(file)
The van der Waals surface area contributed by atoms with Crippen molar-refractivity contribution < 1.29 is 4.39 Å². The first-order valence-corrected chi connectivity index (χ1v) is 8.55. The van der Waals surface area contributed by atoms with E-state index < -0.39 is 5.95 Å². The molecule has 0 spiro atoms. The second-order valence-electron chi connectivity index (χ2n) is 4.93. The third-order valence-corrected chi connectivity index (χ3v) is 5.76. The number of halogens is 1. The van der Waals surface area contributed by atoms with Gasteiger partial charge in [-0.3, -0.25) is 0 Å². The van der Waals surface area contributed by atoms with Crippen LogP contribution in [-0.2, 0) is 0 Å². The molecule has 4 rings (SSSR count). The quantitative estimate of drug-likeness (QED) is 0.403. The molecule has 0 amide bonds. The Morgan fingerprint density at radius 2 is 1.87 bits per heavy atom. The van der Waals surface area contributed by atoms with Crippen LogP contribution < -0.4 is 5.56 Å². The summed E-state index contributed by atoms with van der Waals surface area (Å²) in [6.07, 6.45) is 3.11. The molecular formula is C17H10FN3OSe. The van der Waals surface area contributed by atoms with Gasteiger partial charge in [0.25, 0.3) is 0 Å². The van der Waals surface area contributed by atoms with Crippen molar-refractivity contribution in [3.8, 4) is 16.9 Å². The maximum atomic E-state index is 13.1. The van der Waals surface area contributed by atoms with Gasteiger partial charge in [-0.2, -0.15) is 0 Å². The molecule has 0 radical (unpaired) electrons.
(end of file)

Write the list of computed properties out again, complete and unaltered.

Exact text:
The van der Waals surface area contributed by atoms with Crippen molar-refractivity contribution < 1.29 is 4.39 Å². The first-order valence-corrected chi connectivity index (χ1v) is 8.55. The van der Waals surface area contributed by atoms with E-state index < -0.39 is 5.95 Å². The molecule has 0 spiro atoms. The second-order valence-electron chi connectivity index (χ2n) is 4.93. The third-order valence-corrected chi connectivity index (χ3v) is 5.76. The number of halogens is 1. The van der Waals surface area contributed by atoms with Gasteiger partial charge in [-0.3, -0.25) is 0 Å². The van der Waals surface area contributed by atoms with Crippen LogP contribution in [-0.2, 0) is 0 Å². The molecule has 4 rings (SSSR count). The quantitative estimate of drug-likeness (QED) is 0.403. The molecule has 0 amide bonds. The Morgan fingerprint density at radius 2 is 1.87 bits per heavy atom. The van der Waals surface area contributed by atoms with Crippen LogP contribution < -0.4 is 5.56 Å². The summed E-state index contributed by atoms with van der Waals surface area (Å²) in [6.07, 6.45) is 3.11. The molecular formula is C17H10FN3OSe. The van der Waals surface area contributed by atoms with Gasteiger partial charge in [0.25, 0.3) is 0 Å². The van der Waals surface area contributed by atoms with Crippen molar-refractivity contribution in [3.8, 4) is 16.9 Å². The maximum atomic E-state index is 13.1. The van der Waals surface area contributed by atoms with Gasteiger partial charge in [-0.2, -0.15) is 0 Å². The molecule has 0 radical (unpaired) electrons.